I have inadvertently conducted a great deer experiment over the summer. Non scientific, no double blind, nothing like that. But I’m convinced.
We had a great deer fiasco many years ago, when the deer ate all the rose bushes on the east side of the house. Tom’s garden is on the east side of the house, and there are no beans except those he fences off from deer.
Laura’s sunflowers are on the east side of the house, and now behind a fence for protection.
When the children and I began our great garden project, featuring the salad bowl, I wondered how safe all the tender young leaves of everything would be from deer. But I hear from Jan the only deer in that front garden was a lost fawn, followed closely by mother hissing “Get out of there! Get out of there! Mr. McGregor will find you!”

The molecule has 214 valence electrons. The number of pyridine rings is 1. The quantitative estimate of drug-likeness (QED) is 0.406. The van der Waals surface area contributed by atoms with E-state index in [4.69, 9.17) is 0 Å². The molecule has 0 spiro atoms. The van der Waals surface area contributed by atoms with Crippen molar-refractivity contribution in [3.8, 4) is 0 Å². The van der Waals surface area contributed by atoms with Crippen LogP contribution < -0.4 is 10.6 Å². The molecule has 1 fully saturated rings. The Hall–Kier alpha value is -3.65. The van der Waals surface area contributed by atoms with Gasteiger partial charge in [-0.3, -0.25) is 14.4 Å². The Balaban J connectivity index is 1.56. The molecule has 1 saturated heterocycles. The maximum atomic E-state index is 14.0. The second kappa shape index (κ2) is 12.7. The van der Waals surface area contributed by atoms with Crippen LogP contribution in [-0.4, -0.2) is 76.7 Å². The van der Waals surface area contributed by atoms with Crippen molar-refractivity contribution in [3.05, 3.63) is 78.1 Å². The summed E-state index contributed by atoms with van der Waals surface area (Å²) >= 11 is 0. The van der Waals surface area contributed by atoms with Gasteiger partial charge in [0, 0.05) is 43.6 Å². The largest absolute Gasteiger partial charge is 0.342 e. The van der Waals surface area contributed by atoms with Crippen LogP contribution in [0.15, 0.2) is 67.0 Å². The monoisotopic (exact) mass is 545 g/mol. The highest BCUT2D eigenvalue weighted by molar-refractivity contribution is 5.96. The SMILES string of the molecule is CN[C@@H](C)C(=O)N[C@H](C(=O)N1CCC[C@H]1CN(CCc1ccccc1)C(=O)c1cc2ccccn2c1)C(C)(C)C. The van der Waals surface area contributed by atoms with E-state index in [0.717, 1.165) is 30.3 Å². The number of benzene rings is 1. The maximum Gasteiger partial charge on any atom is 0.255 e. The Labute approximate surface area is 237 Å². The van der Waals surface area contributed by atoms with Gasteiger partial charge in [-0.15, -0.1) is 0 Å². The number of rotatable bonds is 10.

Animals do come through and help themselves liberally to the pansies on the bottom step. More than one night a skunk’s odor has wafted in my window. We have one very fat chipmunk that must augment his seeds, nuts and berries with pansies. No evidence of deer. No footprints, no droppings in the front garden.
Deer briefly crossed my mind when Laura admired a rose bush while we were out plant shopping. I bought it for her regardless; some pretty roses for Laura, a tasty treat for the deer, for the summer. I only put it in a pot to save the bother of digging a hole to plant it.
I just realized the rose is blooming its fool head off and the only plant routinely nibbled by night marauders remains the pansies on the bottom step. A Eureka moment. The deer come up from the wood on the north, straight down deer alley on the east side of the house, and disappear into the wood on the south side of the road. Of course they will stop to nibble a sunflower directly in their path. Or beans. They just don’t stray from their road. Mr. McGregor could be in wait. It’s called an animal trail.
When Hamilton comes home from band camp I’ll have him dig a hole for the rose to move into the garden. And speaking of plants that found their forever home, the hen and chicks have put down roots, too.